from The American Heritage® Dictionary of the English Language, 4th Edition
- n. Judaism A chant of praise consisting of Psalms 113 through 118, used during Passover and on certain other holidays.
from The Century Dictionary and Cyclopedia
- n. In Jewish ritual, the hymn of praise, beginning in the original with the word halleluiah, ‘Praise ye the Lord,’ and consisting of Psalms cxiii. to cxviii. inclusive, chanted in the temple while the Passover lambs were being slain, and also at the Passover supper.
from WordNet 3.0 Copyright 2006 by Princeton University. All rights reserved.
- n. (Judaism) a chant of praise (Psalms 113 through 118) used at Passover and Shabuoth and Sukkoth and Hanukkah and Rosh Hodesh
Less than a year after being hired by Felder, press guy Eric Kuo called Lipa Schmeltzer's "Hallel" one of his favorites, and lamented not being able to find the albums in stores.
In the temple at Jerusalem the "Hallel" was sung every day of the feast.
The entire order of Hallel which is usually recited in the synagogue on Jewish holidays is also recited at the Seder table, albeit sitting down.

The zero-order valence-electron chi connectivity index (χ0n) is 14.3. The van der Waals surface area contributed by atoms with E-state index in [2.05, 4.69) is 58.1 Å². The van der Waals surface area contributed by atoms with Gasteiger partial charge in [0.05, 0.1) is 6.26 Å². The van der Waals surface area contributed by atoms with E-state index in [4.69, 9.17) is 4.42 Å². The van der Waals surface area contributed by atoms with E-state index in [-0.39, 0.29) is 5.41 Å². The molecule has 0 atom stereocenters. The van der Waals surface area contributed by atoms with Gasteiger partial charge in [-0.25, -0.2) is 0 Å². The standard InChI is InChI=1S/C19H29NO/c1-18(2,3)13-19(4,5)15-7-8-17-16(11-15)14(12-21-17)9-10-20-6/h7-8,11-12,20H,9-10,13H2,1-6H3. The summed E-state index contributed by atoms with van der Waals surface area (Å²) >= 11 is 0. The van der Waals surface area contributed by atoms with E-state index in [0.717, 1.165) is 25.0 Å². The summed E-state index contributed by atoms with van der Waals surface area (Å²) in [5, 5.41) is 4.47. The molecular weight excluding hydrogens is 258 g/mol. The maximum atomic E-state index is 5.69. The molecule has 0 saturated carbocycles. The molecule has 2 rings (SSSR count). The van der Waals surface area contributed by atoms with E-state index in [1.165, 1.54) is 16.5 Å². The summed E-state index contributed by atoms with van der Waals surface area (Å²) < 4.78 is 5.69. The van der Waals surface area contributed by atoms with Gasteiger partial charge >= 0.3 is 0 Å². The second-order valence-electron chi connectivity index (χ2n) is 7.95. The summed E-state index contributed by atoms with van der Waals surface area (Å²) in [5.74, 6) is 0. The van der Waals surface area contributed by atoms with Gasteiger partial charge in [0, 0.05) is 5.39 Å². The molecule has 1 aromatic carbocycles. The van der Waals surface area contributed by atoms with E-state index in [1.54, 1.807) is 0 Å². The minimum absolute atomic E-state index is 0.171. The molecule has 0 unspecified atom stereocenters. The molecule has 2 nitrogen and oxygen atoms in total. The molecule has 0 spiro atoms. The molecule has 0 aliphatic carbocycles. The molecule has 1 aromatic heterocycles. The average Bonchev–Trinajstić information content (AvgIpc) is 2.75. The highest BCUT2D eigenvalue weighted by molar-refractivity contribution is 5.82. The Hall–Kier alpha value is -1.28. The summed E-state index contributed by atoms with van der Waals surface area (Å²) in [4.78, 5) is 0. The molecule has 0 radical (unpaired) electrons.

At the core of the Sukkot observance is the recitation of Hallel (psalms sung as expressions of exultant thanks), and the shaking of the lulav and etrog (a bundle of plants symbolizing life, abundance and thanks).
Many Jewish communities celebrate Yom Ha'atzma'ut by reciting Hallel -- the psalms of joy traditionally said on Jewish holidays.
When Pharaoh's troops were drowning in the Red Sea as they sought to re-enslave or kill the Israelites, the angels began to sing praises the Hallel prayers: Psalms 113-118.
As worshippers sway with the festive branches, singing the words of Hallel, psalms of praise, it is not difficult to imagine one's self intimately and intricately tied to the natural world.
Many hundreds of years lie between that moment and the establishment of Hallel -- years in which victory over Egypt was not daily called into question, and thus years in which there was room for us as a nation to become cognizant of the human cost, on both sides, of our deliverance.
In a quite heated exchange among friends, the debate centered on the propriety of reciting Hallel, a selection of Psalms that are sung on Jewish religious festivals.
Bottom line: we should say full Hallel with a bracha [a formal blessing at the beginning of the liturgy] today, but not lose sight today or any other day of the fact that the long term goal is not military prowess or victory as its own end, but peace.
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